Disclaimer: The views and opinions expressed in this article are solely those of the author and should not be understood to be shared by Being Latino, Inc.


  1. I like this piece. However, I disagree with the claim that critical race theory says nothing about the future. I suggest you look into Pedagogies of the Oppressed by Chela Sandoval, which uses the Derridean concept of “differance” and other theoretical/philosophical ideas to conceptualize a more just future.

    Also, look at Jose Esteban Munoz’s text Cruising Utopia: The Then and There of Queer Futurity. Munoz is a scholar of critical race theory and queer theory. He urges, particularly, queer people of color not to accept current social conditions, not to give up on hope, and to imagine a more inclusive and thoughtful future.

    These are just a couple of examples.

  2. Methodologies of the Oppressed… not “Pedagogies.”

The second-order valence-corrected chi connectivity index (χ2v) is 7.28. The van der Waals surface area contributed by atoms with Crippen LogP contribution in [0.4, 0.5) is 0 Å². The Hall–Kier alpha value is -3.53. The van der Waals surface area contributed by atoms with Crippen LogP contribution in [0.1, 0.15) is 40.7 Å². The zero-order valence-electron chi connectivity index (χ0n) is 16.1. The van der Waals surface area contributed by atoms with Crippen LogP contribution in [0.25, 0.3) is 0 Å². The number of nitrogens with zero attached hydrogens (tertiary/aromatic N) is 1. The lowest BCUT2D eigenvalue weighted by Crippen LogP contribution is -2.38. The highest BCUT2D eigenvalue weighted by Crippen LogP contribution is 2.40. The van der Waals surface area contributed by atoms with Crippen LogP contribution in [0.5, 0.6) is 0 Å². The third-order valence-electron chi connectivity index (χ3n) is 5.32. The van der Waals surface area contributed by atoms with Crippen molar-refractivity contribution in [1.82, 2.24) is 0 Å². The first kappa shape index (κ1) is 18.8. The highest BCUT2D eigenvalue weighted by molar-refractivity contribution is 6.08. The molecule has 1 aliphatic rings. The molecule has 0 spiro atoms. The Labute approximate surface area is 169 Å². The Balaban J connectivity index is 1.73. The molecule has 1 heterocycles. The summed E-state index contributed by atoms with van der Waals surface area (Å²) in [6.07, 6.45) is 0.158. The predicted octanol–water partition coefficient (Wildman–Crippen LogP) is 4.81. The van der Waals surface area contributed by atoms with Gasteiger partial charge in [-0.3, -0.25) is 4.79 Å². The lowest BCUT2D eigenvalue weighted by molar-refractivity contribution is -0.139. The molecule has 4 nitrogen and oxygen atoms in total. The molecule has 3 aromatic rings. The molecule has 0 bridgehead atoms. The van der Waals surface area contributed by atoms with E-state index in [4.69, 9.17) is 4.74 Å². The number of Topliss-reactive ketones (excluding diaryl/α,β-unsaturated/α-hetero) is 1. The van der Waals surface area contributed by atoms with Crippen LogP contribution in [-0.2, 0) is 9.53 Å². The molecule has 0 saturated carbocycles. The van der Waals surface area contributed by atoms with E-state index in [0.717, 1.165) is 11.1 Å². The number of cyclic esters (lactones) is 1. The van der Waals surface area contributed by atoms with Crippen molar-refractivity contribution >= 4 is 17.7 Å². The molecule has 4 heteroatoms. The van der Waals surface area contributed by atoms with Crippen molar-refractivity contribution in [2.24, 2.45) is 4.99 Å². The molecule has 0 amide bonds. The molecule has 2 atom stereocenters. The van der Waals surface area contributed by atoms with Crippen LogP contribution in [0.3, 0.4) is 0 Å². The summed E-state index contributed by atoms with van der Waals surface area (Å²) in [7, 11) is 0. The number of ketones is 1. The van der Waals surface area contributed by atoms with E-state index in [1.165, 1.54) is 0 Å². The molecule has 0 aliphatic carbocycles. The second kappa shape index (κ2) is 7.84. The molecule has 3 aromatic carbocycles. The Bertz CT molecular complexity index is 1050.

3. Methodology of the Oppressed! Not “methodologies.” LOL.

  4. As a Latina, I understand that race relations weren’t so great back then, but trying to “milk” white guilt for all its worth through a radical leftist race course is absolutely ridiculous. It simply causes unnecessary rift raft among college kids. And as for you, Hector, you went to a respectable university and received a college education; you stood within the walls of the ivory tower; I don’t think they excluded you from that. In fact, I doubt you were excluded from much if you became a successful writer in the Midwest. Of course, you’re probably just speaking out for the disadvantaged “others” which is presumptuous and patronizing. It’s also a characteristic of the supposedly pompous white racists antagonized in these “ethnic studies” courses.

  5. Melanica says:

    Whites are the Oppressor and we, people of color from just about every part of this continent have been oppressed by them. THIS IS A FACT. This same sign applied to us as it did to Black people. All Melanin/Melanic people who are of color are Oppressed and whites are the cause of this. To this day, there is still Institutionalized Racism in TV, Workplace on the streets, Magazines – – everything is. If all people of color understood this, we would be farther ahead. Whites have to repent for not what they have done but generations before them. becuz go back far enough, someone white has done something to your ancestors. They were barbaric and even their his story tells what they have done historically then and now.